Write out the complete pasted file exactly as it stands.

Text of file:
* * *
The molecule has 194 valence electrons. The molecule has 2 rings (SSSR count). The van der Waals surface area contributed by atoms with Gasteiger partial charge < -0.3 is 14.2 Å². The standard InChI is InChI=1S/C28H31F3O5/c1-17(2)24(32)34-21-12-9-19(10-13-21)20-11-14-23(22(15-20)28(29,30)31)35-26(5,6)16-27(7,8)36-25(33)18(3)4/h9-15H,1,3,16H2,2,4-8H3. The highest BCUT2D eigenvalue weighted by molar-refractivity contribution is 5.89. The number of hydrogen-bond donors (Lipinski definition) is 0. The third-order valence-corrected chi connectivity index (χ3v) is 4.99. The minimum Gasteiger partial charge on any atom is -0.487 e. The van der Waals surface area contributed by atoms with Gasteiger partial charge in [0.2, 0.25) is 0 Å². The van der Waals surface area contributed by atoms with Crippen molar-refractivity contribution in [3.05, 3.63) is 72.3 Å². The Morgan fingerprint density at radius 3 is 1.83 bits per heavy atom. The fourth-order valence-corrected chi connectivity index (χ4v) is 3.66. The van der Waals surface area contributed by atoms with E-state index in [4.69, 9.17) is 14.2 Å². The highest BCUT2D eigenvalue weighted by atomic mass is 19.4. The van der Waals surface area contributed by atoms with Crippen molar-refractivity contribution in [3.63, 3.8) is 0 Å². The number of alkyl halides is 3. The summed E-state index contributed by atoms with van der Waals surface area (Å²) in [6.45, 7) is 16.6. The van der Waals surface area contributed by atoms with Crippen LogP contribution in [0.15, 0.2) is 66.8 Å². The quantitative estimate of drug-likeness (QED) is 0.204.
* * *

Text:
The molecule has 194 valence electrons. The molecule has 2 rings (SSSR count). The van der Waals surface area contributed by atoms with Gasteiger partial charge < -0.3 is 14.2 Å². The standard InChI is InChI=1S/C28H31F3O5/c1-17(2)24(32)34-21-12-9-19(10-13-21)20-11-14-23(22(15-20)28(29,30)31)35-26(5,6)16-27(7,8)36-25(33)18(3)4/h9-15H,1,3,16H2,2,4-8H3. The highest BCUT2D eigenvalue weighted by molar-refractivity contribution is 5.89. The number of hydrogen-bond donors (Lipinski definition) is 0. The third-order valence-corrected chi connectivity index (χ3v) is 4.99. The minimum Gasteiger partial charge on any atom is -0.487 e. The van der Waals surface area contributed by atoms with Gasteiger partial charge in [0.2, 0.25) is 0 Å². The van der Waals surface area contributed by atoms with Crippen molar-refractivity contribution in [3.05, 3.63) is 72.3 Å². The Morgan fingerprint density at radius 3 is 1.83 bits per heavy atom. The fourth-order valence-corrected chi connectivity index (χ4v) is 3.66. The van der Waals surface area contributed by atoms with E-state index in [4.69, 9.17) is 14.2 Å². The highest BCUT2D eigenvalue weighted by atomic mass is 19.4. The van der Waals surface area contributed by atoms with Crippen molar-refractivity contribution in [3.63, 3.8) is 0 Å². The number of alkyl halides is 3. The summed E-state index contributed by atoms with van der Waals surface area (Å²) in [6.45, 7) is 16.6. The van der Waals surface area contributed by atoms with Crippen LogP contribution in [0.15, 0.2) is 66.8 Å². The quantitative estimate of drug-likeness (QED) is 0.204.